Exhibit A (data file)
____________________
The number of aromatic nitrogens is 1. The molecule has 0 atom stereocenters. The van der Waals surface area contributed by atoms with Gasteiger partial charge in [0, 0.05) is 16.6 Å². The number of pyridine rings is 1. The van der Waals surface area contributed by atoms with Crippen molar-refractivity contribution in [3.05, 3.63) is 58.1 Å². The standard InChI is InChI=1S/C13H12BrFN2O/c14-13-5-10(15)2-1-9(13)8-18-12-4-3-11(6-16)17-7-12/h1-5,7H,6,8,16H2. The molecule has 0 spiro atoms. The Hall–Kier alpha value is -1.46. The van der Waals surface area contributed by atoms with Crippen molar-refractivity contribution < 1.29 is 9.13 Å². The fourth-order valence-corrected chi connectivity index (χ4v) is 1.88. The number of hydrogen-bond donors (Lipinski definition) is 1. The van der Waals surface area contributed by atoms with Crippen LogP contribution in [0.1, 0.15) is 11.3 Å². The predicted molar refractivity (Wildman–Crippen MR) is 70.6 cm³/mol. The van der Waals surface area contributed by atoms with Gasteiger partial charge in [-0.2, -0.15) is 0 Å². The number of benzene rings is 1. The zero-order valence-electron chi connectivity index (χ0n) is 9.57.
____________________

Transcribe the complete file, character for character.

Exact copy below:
The number of aromatic nitrogens is 1. The molecule has 0 atom stereocenters. The van der Waals surface area contributed by atoms with Gasteiger partial charge in [0, 0.05) is 16.6 Å². The number of pyridine rings is 1. The van der Waals surface area contributed by atoms with Crippen molar-refractivity contribution in [3.05, 3.63) is 58.1 Å². The standard InChI is InChI=1S/C13H12BrFN2O/c14-13-5-10(15)2-1-9(13)8-18-12-4-3-11(6-16)17-7-12/h1-5,7H,6,8,16H2. The molecule has 0 spiro atoms. The Hall–Kier alpha value is -1.46. The van der Waals surface area contributed by atoms with Crippen molar-refractivity contribution < 1.29 is 9.13 Å². The fourth-order valence-corrected chi connectivity index (χ4v) is 1.88. The number of hydrogen-bond donors (Lipinski definition) is 1. The van der Waals surface area contributed by atoms with Crippen LogP contribution in [0.1, 0.15) is 11.3 Å². The predicted molar refractivity (Wildman–Crippen MR) is 70.6 cm³/mol. The van der Waals surface area contributed by atoms with Gasteiger partial charge in [-0.2, -0.15) is 0 Å². The number of benzene rings is 1. The zero-order valence-electron chi connectivity index (χ0n) is 9.57.